1. The Elaboration Likelihood Model of Persuasion.- Postulates of the ELM.- Postulate on Underlying Motivation.- Postulate on Variations in Elaboration.- Postulate on How Variables Affect Persuasion.- Postulates on Relatively Objective and Relatively.- Biased Elaboration.- Postulate on Elaboration Versus Peripheral Cues.- Postulate on Consequences of Elaboration.- Retrospective.- 2. Methodological Factors in the ELM.- Assessing Attitudes and Persuasion.- Initial Attitude Changes.- Attitude Change Over Time.- Assessing the Basic Constructs in the ELM.- Argument Quality.- Peripheral Cues.- Message Elaboration.- Need for Cognition: Assessing Elaboration Likelihood via Individual Differences.- Retrospective.- 3. The Ability to Elaborate in a Relatively Objective Manner.- Factors Affecting the Ability to Elaborate Objectively.- Effects of Distraction on Message Elaboration and Persuasion.- Effects of Moderate Message Repetition on Message Elaboration and Persuasion.- Effects of Recipient Posture on Message Elaboration and Persuasion.- Other Variables Affecting Ability to Process Objectively.- Retrospective.- 4. The Motivation to Elaborate in a Relatively Objective Manner.- Factors Affecting the Motivation to Elaborate Objectively.- Effects of Personal Relevance on Message Elaboration and Persuasion.- Effects of Personal Responsibility on Message Elaboration and Persuasion.- Effects of Number of Message Sources on Message Elaboration and Persuasion.- Effects of Need for Cognition on Message Elaboration and Persuasion.- Retrospective.- 5. Biased Elaboration.- Ability Variables That Bias Elaboration: Focus on Prior Knowledge.- Effects of Schemata on Processing One-Sided Messages.- Effects of Schemata on Processing Two-Sided Messages.- Motivational Variables That Bias Elaboration: Focus on Forewarning.- Forewarning of Message Content.- Forewarning of Persuasive Intent.- Other Variables That Bias Message Elaboration.- Bogus Personality Feedback.- High Levels of Message Repetition.- Hemispheric Asymmetry.- Audience Expressions of Approval or Disapproval.- Biased Processing or Peripheral Cues?.- Retrospective.- 6. Message Elaboration Versus Peripheral Cues.- Objective Processing Versus Peripheral Cues.- Personal Relevance and the Operation of Peripheral Cues.- Additional Moderators of Cue Use: Distraction, Need for Cognition, and Others.- Biased Processing Versus Peripheral Cues.- Effects of Schemata on the Use of Peripheral Cues.- Testing the ELM Analysis of Prior Knowledge.- Retrospective.- 7. Consequences of the Route to Persuasion.- Persistence of Persuasion.- Enhanced Thinking Produces Persistence.- Testing the ELM Analysis of Persistence.- Alternative Models of Attitude Persistence.- Attitude-Behavior Link.- Enhanced Thinking Produces Attitude-Behavior Consistency.- Testing the ELM Analysis of Attitude-Behavior Consistency.- Resistance to Counterpersuasion.- Enhanced Thinking Produces Resistance.- Testing the ELM Resistance Predictions.- Retrospective.- 8. Intricacies of the Elaboration Likelihood Model.- Variables With Multiple Effects on Elaboration.- Variables That Enhance and Reduce Message Processing.- Shifting Processing From Objective to Biased.- Variables That Affect Message Processing and Serve as Peripheral Cues.- Multiple Effects of Source Expertise and Attractiveness.- Other Variables With Multiple Effects.- Processing When No Message or Both Sides Are Presented.- Retrospective.- 9. Epilogue.- Determinants of Elaboration Likelihood.- Integrative Potential of the ELM.- Conclusions.- References.- Author Index.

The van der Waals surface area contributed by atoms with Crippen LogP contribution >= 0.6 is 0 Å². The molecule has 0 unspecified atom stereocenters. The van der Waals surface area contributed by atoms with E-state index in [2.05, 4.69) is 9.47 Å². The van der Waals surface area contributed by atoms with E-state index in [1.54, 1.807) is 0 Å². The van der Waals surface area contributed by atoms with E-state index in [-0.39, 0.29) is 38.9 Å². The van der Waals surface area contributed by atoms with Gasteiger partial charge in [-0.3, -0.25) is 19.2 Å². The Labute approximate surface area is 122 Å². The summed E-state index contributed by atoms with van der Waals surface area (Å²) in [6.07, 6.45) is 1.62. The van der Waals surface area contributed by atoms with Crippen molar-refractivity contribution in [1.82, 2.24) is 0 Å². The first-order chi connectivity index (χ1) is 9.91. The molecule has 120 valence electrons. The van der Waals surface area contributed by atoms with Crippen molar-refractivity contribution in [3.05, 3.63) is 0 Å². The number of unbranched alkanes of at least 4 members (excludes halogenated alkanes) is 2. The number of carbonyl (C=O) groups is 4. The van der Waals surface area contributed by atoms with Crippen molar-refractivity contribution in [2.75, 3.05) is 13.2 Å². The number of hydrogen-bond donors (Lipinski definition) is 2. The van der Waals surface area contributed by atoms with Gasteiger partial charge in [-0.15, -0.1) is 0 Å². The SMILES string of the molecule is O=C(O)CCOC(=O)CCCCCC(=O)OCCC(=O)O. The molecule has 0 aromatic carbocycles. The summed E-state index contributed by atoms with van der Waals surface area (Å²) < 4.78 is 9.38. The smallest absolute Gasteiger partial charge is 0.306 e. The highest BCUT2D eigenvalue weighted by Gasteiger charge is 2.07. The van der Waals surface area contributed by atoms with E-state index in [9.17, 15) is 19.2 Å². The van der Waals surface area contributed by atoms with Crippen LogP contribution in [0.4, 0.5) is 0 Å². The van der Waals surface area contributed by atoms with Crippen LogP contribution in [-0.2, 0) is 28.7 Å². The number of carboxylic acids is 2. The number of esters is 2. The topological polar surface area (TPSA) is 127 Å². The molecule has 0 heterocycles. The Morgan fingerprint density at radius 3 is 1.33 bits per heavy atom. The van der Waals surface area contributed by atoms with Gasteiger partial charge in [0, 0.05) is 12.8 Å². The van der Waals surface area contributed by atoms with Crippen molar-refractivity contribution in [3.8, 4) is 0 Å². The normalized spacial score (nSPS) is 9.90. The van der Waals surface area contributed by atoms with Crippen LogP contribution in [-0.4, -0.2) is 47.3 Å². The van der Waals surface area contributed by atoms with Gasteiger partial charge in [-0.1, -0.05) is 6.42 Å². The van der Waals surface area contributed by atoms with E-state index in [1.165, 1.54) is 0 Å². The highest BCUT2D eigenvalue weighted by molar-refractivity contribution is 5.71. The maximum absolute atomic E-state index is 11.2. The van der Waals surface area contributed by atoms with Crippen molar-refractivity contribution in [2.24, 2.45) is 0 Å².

It has been over 10 years since we initiated work on our first series of collaborative experiments. As graduate students, we had great fun planning, conducting, and writing this research (Petty & Cacioppo, 1977). We enjoyed arguing with each other at our initial meeting in 1973 and have sub sequently become best friends, but neither of us suspected at the time that we would or could actively maintain a research collaboration over the next decade, or that we would now find ourselves in a position to write this monograph. As we note in Chapter 1, we began our studies of persuasion at a time when social psychology was in "crisis," and interest in research on attitude change in particular was declining. As we write this, we are aware of six new volumes on persuasion that are in press or in preparation and that should appear over the next few years. In retrospect, it is not so surprising that research on attitudes and persuasion would reemerge as a central concern of social psychology. We believe that human feelings, beliefs, and behaviors, whether in the domain of interpersonal relations (e. g. , marriage, aggression), politics (e. g. , voting, revolution), health (e. g. , following a medical regimen), or economics (e. g. , consumer purchases) are greatly influenced by the evaluations people have of other people, objects, and issues. Furthermore, evaluations (attitudes) are influenced by affect, cognition, and behavior.
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